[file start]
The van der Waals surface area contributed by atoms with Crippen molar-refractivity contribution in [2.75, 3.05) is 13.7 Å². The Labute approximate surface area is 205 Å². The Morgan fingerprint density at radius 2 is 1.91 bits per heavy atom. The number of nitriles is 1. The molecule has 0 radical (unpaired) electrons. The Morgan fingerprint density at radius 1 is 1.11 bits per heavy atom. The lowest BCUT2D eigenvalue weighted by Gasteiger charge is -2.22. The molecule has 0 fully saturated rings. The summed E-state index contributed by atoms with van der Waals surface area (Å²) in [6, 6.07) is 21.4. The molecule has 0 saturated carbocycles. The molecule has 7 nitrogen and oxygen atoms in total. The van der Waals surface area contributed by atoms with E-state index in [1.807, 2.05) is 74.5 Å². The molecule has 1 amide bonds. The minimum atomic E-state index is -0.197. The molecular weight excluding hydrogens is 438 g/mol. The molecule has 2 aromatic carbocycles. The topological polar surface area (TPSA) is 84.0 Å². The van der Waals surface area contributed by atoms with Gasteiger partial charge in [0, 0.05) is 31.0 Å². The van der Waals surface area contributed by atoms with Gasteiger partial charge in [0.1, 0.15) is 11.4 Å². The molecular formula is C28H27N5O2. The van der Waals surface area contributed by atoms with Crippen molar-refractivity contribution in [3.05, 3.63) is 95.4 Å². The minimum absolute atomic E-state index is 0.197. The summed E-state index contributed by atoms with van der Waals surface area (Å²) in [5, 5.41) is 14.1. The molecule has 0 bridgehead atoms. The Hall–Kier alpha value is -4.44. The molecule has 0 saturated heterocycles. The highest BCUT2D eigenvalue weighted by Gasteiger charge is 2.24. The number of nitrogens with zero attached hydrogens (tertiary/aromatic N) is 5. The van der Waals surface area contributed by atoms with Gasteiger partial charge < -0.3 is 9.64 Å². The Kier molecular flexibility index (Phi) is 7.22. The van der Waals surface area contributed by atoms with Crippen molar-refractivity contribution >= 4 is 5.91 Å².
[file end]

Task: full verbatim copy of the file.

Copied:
The van der Waals surface area contributed by atoms with Crippen molar-refractivity contribution in [2.75, 3.05) is 13.7 Å². The Labute approximate surface area is 205 Å². The Morgan fingerprint density at radius 2 is 1.91 bits per heavy atom. The number of nitriles is 1. The molecule has 0 radical (unpaired) electrons. The Morgan fingerprint density at radius 1 is 1.11 bits per heavy atom. The lowest BCUT2D eigenvalue weighted by Gasteiger charge is -2.22. The molecule has 0 fully saturated rings. The summed E-state index contributed by atoms with van der Waals surface area (Å²) in [6, 6.07) is 21.4. The molecule has 0 saturated carbocycles. The molecule has 7 nitrogen and oxygen atoms in total. The van der Waals surface area contributed by atoms with E-state index in [1.807, 2.05) is 74.5 Å². The molecule has 1 amide bonds. The minimum atomic E-state index is -0.197. The molecular weight excluding hydrogens is 438 g/mol. The molecule has 2 aromatic carbocycles. The topological polar surface area (TPSA) is 84.0 Å². The van der Waals surface area contributed by atoms with Gasteiger partial charge in [0, 0.05) is 31.0 Å². The van der Waals surface area contributed by atoms with Gasteiger partial charge in [0.1, 0.15) is 11.4 Å². The molecular formula is C28H27N5O2. The van der Waals surface area contributed by atoms with Crippen molar-refractivity contribution in [3.05, 3.63) is 95.4 Å². The minimum absolute atomic E-state index is 0.197. The summed E-state index contributed by atoms with van der Waals surface area (Å²) in [5, 5.41) is 14.1. The molecule has 0 bridgehead atoms. The Hall–Kier alpha value is -4.44. The molecule has 0 saturated heterocycles. The highest BCUT2D eigenvalue weighted by Gasteiger charge is 2.24. The number of nitrogens with zero attached hydrogens (tertiary/aromatic N) is 5. The van der Waals surface area contributed by atoms with Gasteiger partial charge < -0.3 is 9.64 Å². The Kier molecular flexibility index (Phi) is 7.22. The van der Waals surface area contributed by atoms with Crippen molar-refractivity contribution >= 4 is 5.91 Å².